Losing your cat is stressful. If your cat goes missing, contact your local council, animal shelter and vet as soon as possible—these agencies often receive 'lost' pets and will scan them for a microchip to find their identity.
What do I do if my cat goes missing?
Act quickly! Cats whose owner can’t be identified by a collar with details or by up to date microchip details, may be rehomed or euthanised.
This is why it's important you register your cat in Dogs and Cats Online and keep the details up-to-date;
- Log in to Dogs and Cats Online and check your contact details are up to date. Update your cat’s status to ‘lost’ and set a message for public display;
- Contact your council, the RSCPA, the Animal Welfare League and local vets as soon as possible – your cat may have been collected and taken to a shelter;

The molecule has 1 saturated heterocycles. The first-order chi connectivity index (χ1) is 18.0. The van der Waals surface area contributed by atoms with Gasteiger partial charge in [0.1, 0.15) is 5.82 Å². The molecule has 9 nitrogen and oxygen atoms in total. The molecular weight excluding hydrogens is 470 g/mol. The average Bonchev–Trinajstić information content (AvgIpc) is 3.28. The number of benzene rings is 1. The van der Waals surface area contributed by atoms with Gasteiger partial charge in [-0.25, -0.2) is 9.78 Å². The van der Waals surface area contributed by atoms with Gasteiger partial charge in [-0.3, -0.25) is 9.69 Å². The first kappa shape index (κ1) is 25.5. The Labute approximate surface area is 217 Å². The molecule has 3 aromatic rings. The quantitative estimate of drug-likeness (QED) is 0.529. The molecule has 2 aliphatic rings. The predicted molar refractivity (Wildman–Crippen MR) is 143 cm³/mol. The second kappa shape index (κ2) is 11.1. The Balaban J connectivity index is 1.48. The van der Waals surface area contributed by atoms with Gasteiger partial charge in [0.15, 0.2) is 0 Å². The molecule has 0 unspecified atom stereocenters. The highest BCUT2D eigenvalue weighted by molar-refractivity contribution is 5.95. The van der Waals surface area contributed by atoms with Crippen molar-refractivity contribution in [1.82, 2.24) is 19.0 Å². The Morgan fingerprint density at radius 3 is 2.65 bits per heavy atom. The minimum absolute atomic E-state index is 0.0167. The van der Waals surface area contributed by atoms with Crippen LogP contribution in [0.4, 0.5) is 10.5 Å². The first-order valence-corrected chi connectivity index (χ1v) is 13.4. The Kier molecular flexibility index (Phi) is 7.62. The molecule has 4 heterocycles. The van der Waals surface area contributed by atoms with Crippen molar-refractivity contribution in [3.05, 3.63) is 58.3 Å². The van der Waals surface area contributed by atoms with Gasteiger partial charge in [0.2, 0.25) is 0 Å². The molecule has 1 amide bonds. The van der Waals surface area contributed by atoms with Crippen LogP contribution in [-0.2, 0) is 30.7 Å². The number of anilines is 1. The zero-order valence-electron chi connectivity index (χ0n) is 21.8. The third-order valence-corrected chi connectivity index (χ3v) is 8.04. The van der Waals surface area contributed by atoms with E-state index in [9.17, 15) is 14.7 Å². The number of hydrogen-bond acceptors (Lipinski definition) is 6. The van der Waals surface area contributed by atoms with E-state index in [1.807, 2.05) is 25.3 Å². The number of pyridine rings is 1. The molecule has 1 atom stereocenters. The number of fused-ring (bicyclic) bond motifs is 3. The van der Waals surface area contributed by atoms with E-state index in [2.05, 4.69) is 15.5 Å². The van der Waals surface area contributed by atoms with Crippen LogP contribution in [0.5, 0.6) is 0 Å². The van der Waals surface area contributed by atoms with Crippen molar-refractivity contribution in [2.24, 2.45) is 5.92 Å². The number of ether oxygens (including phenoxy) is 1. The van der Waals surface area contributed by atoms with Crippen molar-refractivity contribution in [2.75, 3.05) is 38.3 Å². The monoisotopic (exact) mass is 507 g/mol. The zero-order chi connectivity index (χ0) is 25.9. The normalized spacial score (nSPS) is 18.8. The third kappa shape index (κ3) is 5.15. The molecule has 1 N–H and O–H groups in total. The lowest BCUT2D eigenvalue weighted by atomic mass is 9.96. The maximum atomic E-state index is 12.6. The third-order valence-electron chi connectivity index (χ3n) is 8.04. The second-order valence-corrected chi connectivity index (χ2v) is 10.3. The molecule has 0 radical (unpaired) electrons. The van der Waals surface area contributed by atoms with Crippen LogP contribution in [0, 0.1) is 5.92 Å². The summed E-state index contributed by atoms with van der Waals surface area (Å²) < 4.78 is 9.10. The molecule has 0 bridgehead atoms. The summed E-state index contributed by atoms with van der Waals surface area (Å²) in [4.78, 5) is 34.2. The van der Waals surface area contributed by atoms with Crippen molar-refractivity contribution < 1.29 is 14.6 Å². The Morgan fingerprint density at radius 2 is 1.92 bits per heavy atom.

- Notify your neighbours;
- Place an advertisement or lost notice on community notice boards and social media sites, e.g. the Lost Pets of South Australia Facebook page and the Animal Welfare League of South Australia has a section for lost and found pets on their website;
- Check any additional microchip registries have your up-to-date contact details.
Include the follow information about your cat in any advertisements or notices you post.
- Time and place last seen;
- Sex (e.g. desexed male);
- Approximate age, size, and colour;
- Any distinguishing features;
- Whether it was wearing a colour.
- A clear colour photo.
I’ve found a cat. What do I do?
If the cat has a collar with identification, call the owner.
Council officers and vets can scan found cats for a microchip and attempt to locate its owner.
If you come across a stray lactating female, try locating her nest and kittens to relocate to a vet or animal shelter.
If the cat requires veterinary assistance, you should transport it to a vet as soon as possible if it is practical and safe for you to do so.